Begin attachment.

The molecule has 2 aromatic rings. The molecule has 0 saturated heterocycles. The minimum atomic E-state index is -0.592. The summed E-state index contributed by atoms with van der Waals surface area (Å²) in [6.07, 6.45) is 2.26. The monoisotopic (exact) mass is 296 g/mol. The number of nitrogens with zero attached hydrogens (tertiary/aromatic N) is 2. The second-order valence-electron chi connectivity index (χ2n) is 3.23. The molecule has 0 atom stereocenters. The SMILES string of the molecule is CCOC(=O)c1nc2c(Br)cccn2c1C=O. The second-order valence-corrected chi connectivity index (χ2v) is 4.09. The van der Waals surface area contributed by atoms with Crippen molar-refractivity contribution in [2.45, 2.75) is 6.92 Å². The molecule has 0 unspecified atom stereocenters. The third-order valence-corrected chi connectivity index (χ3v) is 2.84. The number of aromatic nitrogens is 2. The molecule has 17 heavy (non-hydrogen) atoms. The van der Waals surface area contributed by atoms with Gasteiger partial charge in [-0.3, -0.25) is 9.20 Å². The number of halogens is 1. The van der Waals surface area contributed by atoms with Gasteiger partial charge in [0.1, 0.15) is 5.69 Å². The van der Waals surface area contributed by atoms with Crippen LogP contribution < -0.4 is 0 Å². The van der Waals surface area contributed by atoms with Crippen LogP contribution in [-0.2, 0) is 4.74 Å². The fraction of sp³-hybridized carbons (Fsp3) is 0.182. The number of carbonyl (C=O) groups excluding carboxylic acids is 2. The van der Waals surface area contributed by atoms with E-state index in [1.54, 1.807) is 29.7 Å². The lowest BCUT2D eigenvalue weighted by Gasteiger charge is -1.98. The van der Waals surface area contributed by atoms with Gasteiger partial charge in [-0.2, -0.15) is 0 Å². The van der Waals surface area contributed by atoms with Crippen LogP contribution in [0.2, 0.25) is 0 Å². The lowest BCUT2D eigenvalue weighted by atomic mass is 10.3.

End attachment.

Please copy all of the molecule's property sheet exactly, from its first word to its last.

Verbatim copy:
The molecule has 2 aromatic rings. The molecule has 0 saturated heterocycles. The minimum atomic E-state index is -0.592. The summed E-state index contributed by atoms with van der Waals surface area (Å²) in [6.07, 6.45) is 2.26. The monoisotopic (exact) mass is 296 g/mol. The number of nitrogens with zero attached hydrogens (tertiary/aromatic N) is 2. The second-order valence-electron chi connectivity index (χ2n) is 3.23. The molecule has 0 atom stereocenters. The SMILES string of the molecule is CCOC(=O)c1nc2c(Br)cccn2c1C=O. The second-order valence-corrected chi connectivity index (χ2v) is 4.09. The van der Waals surface area contributed by atoms with Crippen molar-refractivity contribution in [2.45, 2.75) is 6.92 Å². The molecule has 0 unspecified atom stereocenters. The third-order valence-corrected chi connectivity index (χ3v) is 2.84. The number of aromatic nitrogens is 2. The molecule has 17 heavy (non-hydrogen) atoms. The van der Waals surface area contributed by atoms with Gasteiger partial charge in [-0.3, -0.25) is 9.20 Å². The number of halogens is 1. The van der Waals surface area contributed by atoms with Gasteiger partial charge in [0.1, 0.15) is 5.69 Å². The van der Waals surface area contributed by atoms with Crippen LogP contribution < -0.4 is 0 Å². The van der Waals surface area contributed by atoms with Crippen LogP contribution in [-0.2, 0) is 4.74 Å². The fraction of sp³-hybridized carbons (Fsp3) is 0.182. The number of carbonyl (C=O) groups excluding carboxylic acids is 2. The van der Waals surface area contributed by atoms with E-state index in [1.54, 1.807) is 29.7 Å². The lowest BCUT2D eigenvalue weighted by Gasteiger charge is -1.98. The van der Waals surface area contributed by atoms with Gasteiger partial charge in [-0.2, -0.15) is 0 Å². The van der Waals surface area contributed by atoms with Crippen LogP contribution in [0.2, 0.25) is 0 Å². The lowest BCUT2D eigenvalue weighted by atomic mass is 10.3.